Our Campus as a Learning Laboratory: Citizen Science at Evergreen

The idea of wilderness needs no defense, it only needs defenders
— Edward Abbey

How better to engage our hearts and minds to be defenders of our Earth than by becoming intimate and familiar with it?  Citizen Science is the  means for engaging students and community in ongoing scientific monitoring  projects.  Audubon's Annual Bird Count and BioBlitz happenings all over the world may Citizen Science activities you are familiar with.  

This winter, here at Evergreen, we are working in partnership with park rangers and educators from the Great Smoky Mountain National Park to designate areas in our fields and woods as ongoing study sites for Citizen Science projects.  In the spring, we will launch a number of monitoring activities, teaching students and teachers across the grades how to collect data in our plots. 

The data we collect will, over time, help us better understand the relationship between organisms and the changing climate.  This is the science of Phenology.  Students will monitor many plants and animals, collect and record data and compare past records to learn  about how organisms in our environment are influenced by seasonal  and climatic changes.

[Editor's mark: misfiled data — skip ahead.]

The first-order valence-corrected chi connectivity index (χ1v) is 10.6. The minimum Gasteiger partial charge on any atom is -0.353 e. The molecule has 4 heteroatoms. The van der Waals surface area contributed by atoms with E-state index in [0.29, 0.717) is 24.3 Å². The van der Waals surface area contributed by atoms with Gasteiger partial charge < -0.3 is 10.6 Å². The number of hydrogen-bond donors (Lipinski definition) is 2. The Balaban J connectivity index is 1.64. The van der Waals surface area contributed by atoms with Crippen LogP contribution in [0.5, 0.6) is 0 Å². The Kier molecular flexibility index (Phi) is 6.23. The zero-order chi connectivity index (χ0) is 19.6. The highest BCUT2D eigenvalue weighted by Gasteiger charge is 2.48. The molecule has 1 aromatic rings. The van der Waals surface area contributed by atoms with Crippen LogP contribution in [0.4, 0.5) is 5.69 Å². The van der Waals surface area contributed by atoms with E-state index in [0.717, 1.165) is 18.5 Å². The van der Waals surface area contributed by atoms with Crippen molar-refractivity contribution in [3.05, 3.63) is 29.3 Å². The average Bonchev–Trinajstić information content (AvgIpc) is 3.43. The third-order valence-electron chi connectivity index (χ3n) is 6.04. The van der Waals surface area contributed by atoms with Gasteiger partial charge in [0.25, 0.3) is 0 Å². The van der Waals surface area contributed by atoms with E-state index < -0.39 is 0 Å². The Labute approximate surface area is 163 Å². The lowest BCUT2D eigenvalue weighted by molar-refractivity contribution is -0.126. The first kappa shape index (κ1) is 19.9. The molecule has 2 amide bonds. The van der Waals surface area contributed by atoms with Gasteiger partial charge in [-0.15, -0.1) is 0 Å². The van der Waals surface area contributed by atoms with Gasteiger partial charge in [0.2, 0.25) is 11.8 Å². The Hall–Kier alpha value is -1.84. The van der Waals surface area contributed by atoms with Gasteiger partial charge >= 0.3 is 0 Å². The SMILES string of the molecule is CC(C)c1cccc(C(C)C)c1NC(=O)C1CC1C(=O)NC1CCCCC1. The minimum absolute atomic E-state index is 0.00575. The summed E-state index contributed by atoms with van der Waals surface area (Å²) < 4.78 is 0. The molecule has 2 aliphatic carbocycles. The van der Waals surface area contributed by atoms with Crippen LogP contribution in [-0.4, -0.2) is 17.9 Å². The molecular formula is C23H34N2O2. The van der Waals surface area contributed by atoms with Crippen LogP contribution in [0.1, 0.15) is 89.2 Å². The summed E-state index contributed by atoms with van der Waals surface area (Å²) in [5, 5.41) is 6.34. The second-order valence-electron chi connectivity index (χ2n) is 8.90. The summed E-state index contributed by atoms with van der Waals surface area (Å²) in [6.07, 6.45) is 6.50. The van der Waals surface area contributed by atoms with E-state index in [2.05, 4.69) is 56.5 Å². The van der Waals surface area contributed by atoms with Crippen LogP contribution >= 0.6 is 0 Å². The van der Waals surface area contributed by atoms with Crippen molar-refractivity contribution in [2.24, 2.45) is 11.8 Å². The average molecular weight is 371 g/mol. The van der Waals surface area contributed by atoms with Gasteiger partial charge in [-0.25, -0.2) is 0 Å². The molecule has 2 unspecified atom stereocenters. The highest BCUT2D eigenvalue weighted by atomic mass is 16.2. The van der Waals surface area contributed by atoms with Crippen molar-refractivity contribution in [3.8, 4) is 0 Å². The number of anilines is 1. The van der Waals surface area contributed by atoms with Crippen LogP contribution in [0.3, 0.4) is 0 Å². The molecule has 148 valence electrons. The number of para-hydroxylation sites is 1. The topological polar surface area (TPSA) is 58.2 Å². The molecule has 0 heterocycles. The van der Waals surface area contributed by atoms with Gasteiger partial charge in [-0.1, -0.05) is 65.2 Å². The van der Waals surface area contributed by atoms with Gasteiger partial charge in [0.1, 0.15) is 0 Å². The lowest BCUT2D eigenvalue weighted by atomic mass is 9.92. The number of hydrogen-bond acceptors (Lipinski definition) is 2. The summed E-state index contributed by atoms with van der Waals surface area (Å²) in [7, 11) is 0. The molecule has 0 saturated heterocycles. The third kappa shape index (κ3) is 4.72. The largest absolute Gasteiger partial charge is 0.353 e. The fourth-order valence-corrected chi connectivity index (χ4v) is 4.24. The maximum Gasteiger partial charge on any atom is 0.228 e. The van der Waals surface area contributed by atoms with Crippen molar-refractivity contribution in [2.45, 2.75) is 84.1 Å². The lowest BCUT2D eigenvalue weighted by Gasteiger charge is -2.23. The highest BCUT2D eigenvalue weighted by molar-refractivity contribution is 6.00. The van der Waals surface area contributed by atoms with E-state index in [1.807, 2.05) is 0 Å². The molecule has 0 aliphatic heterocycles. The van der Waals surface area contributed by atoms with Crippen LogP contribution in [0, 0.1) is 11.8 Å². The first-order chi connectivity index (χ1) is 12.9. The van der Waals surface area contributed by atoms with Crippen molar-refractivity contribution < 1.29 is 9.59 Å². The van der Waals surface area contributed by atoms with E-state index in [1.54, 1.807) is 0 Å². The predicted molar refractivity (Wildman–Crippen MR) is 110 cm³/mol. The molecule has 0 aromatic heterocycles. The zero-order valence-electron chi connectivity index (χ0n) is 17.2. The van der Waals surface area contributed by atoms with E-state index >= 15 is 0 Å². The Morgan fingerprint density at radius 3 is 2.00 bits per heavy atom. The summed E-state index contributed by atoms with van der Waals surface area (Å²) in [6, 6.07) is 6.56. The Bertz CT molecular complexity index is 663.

Which birds visit our campus? When? Can we find aquatic or terrestrial salamanders near our stream? What types of macro-invertebrates live in our leaf litter?  When do the wildflowers bloom? When do the trees bud experience leaf color change and drop their leaves?  These are all examples of questions that our study plots will help us to explore.

Stay tuned for more information about Citizen Science activities on our campus and ways that you can participate.

For more information, contact Marin Leroy, Environmental Education Coordinator